Game Development Reference

In-Depth Information

float b = 2.0F * Vector3.Dot(ray.Direction, vec);

float center = Vector3.Dot(vec, vec) - (entity.BoundingSphere.Radius *

entity.BoundingSphere.Radius);

float discriminant = (b * b) - (4.0F * center);

if (discriminant < 0.0F)

return false;

discriminant = (float)Math.Sqrt((double)discriminant);

float s0 = (-b + discriminant) / 2.0F;

float s1 = (-b - discriminant) / 2.0F;

if (s0 >= 0.0F || s1 >= 0.0F)

return true;

return false;

}

NOTE

The picking ray extends infinitely, so there is a possibility that multiple objects can be intersected.

The object closest to the camera is the one the user selected because it will always occlude the

other selected objects.

Improving Intersection Accuracy

Testing for object intersection with bounding sphere volumes works, and the tests

are straightforward and fast to compute. A disadvantage to using bounding sphere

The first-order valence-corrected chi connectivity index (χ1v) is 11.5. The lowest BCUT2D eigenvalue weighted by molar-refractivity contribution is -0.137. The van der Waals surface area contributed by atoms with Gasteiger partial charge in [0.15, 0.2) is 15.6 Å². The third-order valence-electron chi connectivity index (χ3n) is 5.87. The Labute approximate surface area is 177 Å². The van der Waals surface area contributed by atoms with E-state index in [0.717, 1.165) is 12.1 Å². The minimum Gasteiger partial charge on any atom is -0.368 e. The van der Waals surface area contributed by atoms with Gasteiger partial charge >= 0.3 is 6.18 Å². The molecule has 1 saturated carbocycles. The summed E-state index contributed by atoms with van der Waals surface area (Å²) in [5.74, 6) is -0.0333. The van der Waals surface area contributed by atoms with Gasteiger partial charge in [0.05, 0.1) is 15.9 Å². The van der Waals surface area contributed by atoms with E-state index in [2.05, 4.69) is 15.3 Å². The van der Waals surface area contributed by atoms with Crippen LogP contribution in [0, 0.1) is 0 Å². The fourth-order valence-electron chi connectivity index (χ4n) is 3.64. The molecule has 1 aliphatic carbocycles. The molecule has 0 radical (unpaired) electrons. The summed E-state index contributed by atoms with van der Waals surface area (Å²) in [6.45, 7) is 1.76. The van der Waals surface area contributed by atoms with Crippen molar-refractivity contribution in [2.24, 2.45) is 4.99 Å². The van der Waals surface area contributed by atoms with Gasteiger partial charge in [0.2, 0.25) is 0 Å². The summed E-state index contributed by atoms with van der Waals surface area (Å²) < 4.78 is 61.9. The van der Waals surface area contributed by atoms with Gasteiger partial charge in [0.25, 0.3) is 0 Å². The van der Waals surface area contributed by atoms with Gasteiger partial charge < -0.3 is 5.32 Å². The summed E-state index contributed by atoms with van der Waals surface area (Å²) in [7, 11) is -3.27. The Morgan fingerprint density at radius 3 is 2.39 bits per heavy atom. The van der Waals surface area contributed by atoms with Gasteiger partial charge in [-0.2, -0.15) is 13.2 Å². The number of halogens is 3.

volumes is a fair level of inaccuracy. Bounding sphere volumes are ideal for any

spherical object, although most of the time intersections are performed against an

arbitrary mesh, which means that selections can occur by clicking near the object.

A solution to this problem is to perform triangle intersections against all the poly-

gons within the arbitrary mesh. This process takes longer to compute, but the

results are much more accurate than bounding sphere volumes. For the purposes

of this example, we will use the built-in
Mesh.Intersect()
method of Managed

Direct3D to perform intersection at the polygon level. The picking ray is computed

in the same way as in the previous example, but the picking ray origin and direc-

tion are passed into the intersection method.